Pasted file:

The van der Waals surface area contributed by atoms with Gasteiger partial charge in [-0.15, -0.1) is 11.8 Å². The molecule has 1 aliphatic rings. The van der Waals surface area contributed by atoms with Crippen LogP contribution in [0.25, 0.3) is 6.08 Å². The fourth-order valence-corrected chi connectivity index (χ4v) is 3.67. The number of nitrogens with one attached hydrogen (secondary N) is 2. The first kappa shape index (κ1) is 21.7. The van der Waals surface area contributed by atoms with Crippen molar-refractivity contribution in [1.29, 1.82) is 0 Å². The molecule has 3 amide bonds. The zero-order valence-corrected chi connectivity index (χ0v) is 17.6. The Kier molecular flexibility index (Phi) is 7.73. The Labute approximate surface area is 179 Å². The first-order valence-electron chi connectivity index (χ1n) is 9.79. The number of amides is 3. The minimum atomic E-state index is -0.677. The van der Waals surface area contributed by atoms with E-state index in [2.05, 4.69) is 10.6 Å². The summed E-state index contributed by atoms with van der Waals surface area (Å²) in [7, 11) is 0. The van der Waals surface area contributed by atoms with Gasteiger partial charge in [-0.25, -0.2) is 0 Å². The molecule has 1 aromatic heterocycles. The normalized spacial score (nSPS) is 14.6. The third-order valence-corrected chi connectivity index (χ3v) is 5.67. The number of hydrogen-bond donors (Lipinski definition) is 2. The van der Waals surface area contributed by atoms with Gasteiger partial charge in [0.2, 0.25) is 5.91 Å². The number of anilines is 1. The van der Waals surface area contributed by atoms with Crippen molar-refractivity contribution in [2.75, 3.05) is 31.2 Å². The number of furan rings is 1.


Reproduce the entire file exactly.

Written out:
The van der Waals surface area contributed by atoms with Gasteiger partial charge in [-0.15, -0.1) is 11.8 Å². The molecule has 1 aliphatic rings. The van der Waals surface area contributed by atoms with Crippen LogP contribution in [0.25, 0.3) is 6.08 Å². The fourth-order valence-corrected chi connectivity index (χ4v) is 3.67. The number of nitrogens with one attached hydrogen (secondary N) is 2. The first kappa shape index (κ1) is 21.7. The van der Waals surface area contributed by atoms with Crippen molar-refractivity contribution in [1.29, 1.82) is 0 Å². The molecule has 3 amide bonds. The zero-order valence-corrected chi connectivity index (χ0v) is 17.6. The Kier molecular flexibility index (Phi) is 7.73. The Labute approximate surface area is 179 Å². The first-order valence-electron chi connectivity index (χ1n) is 9.79. The number of amides is 3. The minimum atomic E-state index is -0.677. The van der Waals surface area contributed by atoms with E-state index in [2.05, 4.69) is 10.6 Å². The summed E-state index contributed by atoms with van der Waals surface area (Å²) in [7, 11) is 0. The van der Waals surface area contributed by atoms with Gasteiger partial charge in [-0.25, -0.2) is 0 Å². The molecule has 1 aromatic heterocycles. The normalized spacial score (nSPS) is 14.6. The third-order valence-corrected chi connectivity index (χ3v) is 5.67. The number of hydrogen-bond donors (Lipinski definition) is 2. The van der Waals surface area contributed by atoms with Gasteiger partial charge in [0.2, 0.25) is 5.91 Å². The number of anilines is 1. The van der Waals surface area contributed by atoms with Crippen molar-refractivity contribution in [2.75, 3.05) is 31.2 Å². The number of furan rings is 1.